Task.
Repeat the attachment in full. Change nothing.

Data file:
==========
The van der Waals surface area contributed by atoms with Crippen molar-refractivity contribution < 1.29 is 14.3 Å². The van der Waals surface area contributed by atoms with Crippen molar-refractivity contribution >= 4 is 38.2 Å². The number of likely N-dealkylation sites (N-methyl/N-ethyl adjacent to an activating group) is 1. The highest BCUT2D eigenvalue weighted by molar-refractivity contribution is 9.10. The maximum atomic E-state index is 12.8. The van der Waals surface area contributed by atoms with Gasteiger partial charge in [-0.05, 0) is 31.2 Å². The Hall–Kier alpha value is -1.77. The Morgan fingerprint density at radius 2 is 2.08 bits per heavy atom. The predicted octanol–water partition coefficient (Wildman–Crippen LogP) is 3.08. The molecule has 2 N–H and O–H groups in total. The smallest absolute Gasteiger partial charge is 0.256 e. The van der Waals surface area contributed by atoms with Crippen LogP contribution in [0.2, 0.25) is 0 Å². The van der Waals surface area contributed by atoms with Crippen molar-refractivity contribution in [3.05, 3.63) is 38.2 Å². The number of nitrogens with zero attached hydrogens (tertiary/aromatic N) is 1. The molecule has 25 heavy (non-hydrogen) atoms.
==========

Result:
The van der Waals surface area contributed by atoms with Crippen molar-refractivity contribution < 1.29 is 14.3 Å². The van der Waals surface area contributed by atoms with Crippen molar-refractivity contribution >= 4 is 38.2 Å². The number of likely N-dealkylation sites (N-methyl/N-ethyl adjacent to an activating group) is 1. The highest BCUT2D eigenvalue weighted by molar-refractivity contribution is 9.10. The maximum atomic E-state index is 12.8. The van der Waals surface area contributed by atoms with Gasteiger partial charge in [-0.05, 0) is 31.2 Å². The Hall–Kier alpha value is -1.77. The Morgan fingerprint density at radius 2 is 2.08 bits per heavy atom. The predicted octanol–water partition coefficient (Wildman–Crippen LogP) is 3.08. The molecule has 2 N–H and O–H groups in total. The smallest absolute Gasteiger partial charge is 0.256 e. The van der Waals surface area contributed by atoms with Crippen LogP contribution in [0.2, 0.25) is 0 Å². The van der Waals surface area contributed by atoms with Crippen molar-refractivity contribution in [3.05, 3.63) is 38.2 Å². The number of nitrogens with zero attached hydrogens (tertiary/aromatic N) is 1. The molecule has 25 heavy (non-hydrogen) atoms.